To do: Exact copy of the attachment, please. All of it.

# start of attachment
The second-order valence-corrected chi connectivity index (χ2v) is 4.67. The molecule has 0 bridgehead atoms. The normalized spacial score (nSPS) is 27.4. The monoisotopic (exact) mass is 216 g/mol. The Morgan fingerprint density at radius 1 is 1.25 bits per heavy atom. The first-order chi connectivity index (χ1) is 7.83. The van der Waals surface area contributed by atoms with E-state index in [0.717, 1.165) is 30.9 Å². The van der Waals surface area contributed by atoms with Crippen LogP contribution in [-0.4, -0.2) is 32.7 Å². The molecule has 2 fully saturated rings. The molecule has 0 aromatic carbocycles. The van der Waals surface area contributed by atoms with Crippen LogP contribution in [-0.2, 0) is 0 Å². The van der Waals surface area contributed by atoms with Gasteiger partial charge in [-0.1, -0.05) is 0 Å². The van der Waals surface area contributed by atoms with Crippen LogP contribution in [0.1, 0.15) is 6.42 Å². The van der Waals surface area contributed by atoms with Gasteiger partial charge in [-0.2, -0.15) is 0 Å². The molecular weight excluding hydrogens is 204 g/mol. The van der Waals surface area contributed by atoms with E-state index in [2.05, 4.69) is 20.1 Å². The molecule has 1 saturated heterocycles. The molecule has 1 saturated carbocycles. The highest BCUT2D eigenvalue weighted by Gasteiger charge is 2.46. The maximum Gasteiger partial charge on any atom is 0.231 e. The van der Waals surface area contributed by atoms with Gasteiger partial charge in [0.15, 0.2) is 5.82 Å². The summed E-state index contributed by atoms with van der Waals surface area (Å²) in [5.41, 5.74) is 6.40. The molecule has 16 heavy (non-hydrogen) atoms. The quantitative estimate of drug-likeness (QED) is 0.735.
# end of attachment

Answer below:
The second-order valence-corrected chi connectivity index (χ2v) is 4.67. The molecule has 0 bridgehead atoms. The normalized spacial score (nSPS) is 27.4. The monoisotopic (exact) mass is 216 g/mol. The Morgan fingerprint density at radius 1 is 1.25 bits per heavy atom. The first-order chi connectivity index (χ1) is 7.83. The van der Waals surface area contributed by atoms with E-state index in [0.717, 1.165) is 30.9 Å². The van der Waals surface area contributed by atoms with Crippen LogP contribution in [-0.4, -0.2) is 32.7 Å². The molecule has 2 fully saturated rings. The molecule has 0 aromatic carbocycles. The van der Waals surface area contributed by atoms with Crippen LogP contribution in [-0.2, 0) is 0 Å². The van der Waals surface area contributed by atoms with Gasteiger partial charge in [-0.1, -0.05) is 0 Å². The van der Waals surface area contributed by atoms with Crippen LogP contribution in [0.1, 0.15) is 6.42 Å². The van der Waals surface area contributed by atoms with Gasteiger partial charge in [-0.2, -0.15) is 0 Å². The molecular weight excluding hydrogens is 204 g/mol. The van der Waals surface area contributed by atoms with E-state index in [2.05, 4.69) is 20.1 Å². The molecule has 1 saturated heterocycles. The molecule has 1 saturated carbocycles. The highest BCUT2D eigenvalue weighted by Gasteiger charge is 2.46. The maximum Gasteiger partial charge on any atom is 0.231 e. The van der Waals surface area contributed by atoms with Gasteiger partial charge in [0.15, 0.2) is 5.82 Å². The summed E-state index contributed by atoms with van der Waals surface area (Å²) in [5.41, 5.74) is 6.40. The molecule has 16 heavy (non-hydrogen) atoms. The quantitative estimate of drug-likeness (QED) is 0.735.